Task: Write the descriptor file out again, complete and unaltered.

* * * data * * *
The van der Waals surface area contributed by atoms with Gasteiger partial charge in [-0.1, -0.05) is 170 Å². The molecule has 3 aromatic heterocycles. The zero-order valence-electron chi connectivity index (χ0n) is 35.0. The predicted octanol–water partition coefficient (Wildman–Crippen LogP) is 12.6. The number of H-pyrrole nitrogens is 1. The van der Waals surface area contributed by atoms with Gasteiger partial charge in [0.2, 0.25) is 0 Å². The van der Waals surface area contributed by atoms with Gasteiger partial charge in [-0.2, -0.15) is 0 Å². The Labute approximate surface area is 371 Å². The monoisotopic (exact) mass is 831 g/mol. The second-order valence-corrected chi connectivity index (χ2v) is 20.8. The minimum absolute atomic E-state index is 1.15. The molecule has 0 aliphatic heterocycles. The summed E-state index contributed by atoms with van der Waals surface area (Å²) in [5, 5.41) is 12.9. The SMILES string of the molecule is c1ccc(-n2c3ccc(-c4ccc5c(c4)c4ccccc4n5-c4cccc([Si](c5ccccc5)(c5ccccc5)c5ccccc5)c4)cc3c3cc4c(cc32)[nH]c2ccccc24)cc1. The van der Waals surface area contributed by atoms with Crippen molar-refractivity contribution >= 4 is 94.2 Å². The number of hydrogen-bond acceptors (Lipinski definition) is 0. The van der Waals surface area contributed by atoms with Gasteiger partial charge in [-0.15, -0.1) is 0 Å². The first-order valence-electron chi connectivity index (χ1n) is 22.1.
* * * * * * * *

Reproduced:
The van der Waals surface area contributed by atoms with Gasteiger partial charge in [-0.1, -0.05) is 170 Å². The molecule has 3 aromatic heterocycles. The zero-order valence-electron chi connectivity index (χ0n) is 35.0. The predicted octanol–water partition coefficient (Wildman–Crippen LogP) is 12.6. The number of H-pyrrole nitrogens is 1. The van der Waals surface area contributed by atoms with Gasteiger partial charge in [0.2, 0.25) is 0 Å². The van der Waals surface area contributed by atoms with Gasteiger partial charge in [-0.2, -0.15) is 0 Å². The Labute approximate surface area is 371 Å². The monoisotopic (exact) mass is 831 g/mol. The second-order valence-corrected chi connectivity index (χ2v) is 20.8. The minimum absolute atomic E-state index is 1.15. The molecule has 0 aliphatic heterocycles. The summed E-state index contributed by atoms with van der Waals surface area (Å²) in [5, 5.41) is 12.9. The SMILES string of the molecule is c1ccc(-n2c3ccc(-c4ccc5c(c4)c4ccccc4n5-c4cccc([Si](c5ccccc5)(c5ccccc5)c5ccccc5)c4)cc3c3cc4c(cc32)[nH]c2ccccc24)cc1. The van der Waals surface area contributed by atoms with Crippen molar-refractivity contribution >= 4 is 94.2 Å². The number of hydrogen-bond acceptors (Lipinski definition) is 0. The van der Waals surface area contributed by atoms with Gasteiger partial charge in [-0.15, -0.1) is 0 Å². The first-order valence-electron chi connectivity index (χ1n) is 22.1.